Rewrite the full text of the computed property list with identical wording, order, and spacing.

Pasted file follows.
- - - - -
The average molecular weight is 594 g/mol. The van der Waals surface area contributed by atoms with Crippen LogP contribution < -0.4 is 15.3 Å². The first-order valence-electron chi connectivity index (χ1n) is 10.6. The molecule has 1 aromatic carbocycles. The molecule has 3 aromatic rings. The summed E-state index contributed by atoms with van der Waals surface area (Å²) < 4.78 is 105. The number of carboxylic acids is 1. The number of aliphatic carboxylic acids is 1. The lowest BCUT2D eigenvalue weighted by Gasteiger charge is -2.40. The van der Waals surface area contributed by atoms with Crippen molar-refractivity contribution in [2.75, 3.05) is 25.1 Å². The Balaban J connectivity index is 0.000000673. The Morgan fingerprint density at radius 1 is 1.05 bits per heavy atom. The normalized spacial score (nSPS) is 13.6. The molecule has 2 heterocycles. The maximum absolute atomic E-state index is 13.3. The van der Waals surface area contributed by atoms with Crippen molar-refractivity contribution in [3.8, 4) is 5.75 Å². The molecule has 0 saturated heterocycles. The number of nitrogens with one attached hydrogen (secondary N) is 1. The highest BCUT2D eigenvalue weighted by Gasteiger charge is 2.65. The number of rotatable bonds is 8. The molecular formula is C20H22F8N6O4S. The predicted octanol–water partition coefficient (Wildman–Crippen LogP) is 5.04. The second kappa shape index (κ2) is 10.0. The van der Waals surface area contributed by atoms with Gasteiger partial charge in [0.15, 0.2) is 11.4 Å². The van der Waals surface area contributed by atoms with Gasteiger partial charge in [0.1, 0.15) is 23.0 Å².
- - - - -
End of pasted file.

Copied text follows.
The average molecular weight is 594 g/mol. The van der Waals surface area contributed by atoms with Crippen LogP contribution < -0.4 is 15.3 Å². The first-order valence-electron chi connectivity index (χ1n) is 10.6. The molecule has 1 aromatic carbocycles. The molecule has 3 aromatic rings. The summed E-state index contributed by atoms with van der Waals surface area (Å²) < 4.78 is 105. The number of carboxylic acids is 1. The number of aliphatic carboxylic acids is 1. The lowest BCUT2D eigenvalue weighted by Gasteiger charge is -2.40. The van der Waals surface area contributed by atoms with Crippen molar-refractivity contribution in [2.75, 3.05) is 25.1 Å². The Balaban J connectivity index is 0.000000673. The Morgan fingerprint density at radius 1 is 1.05 bits per heavy atom. The normalized spacial score (nSPS) is 13.6. The molecule has 2 heterocycles. The maximum absolute atomic E-state index is 13.3. The van der Waals surface area contributed by atoms with Crippen molar-refractivity contribution in [3.8, 4) is 5.75 Å². The molecule has 0 saturated heterocycles. The number of nitrogens with one attached hydrogen (secondary N) is 1. The highest BCUT2D eigenvalue weighted by Gasteiger charge is 2.65. The number of rotatable bonds is 8. The molecular formula is C20H22F8N6O4S. The predicted octanol–water partition coefficient (Wildman–Crippen LogP) is 5.04. The second kappa shape index (κ2) is 10.0. The van der Waals surface area contributed by atoms with Gasteiger partial charge in [0.15, 0.2) is 11.4 Å². The van der Waals surface area contributed by atoms with Gasteiger partial charge in [0.1, 0.15) is 23.0 Å².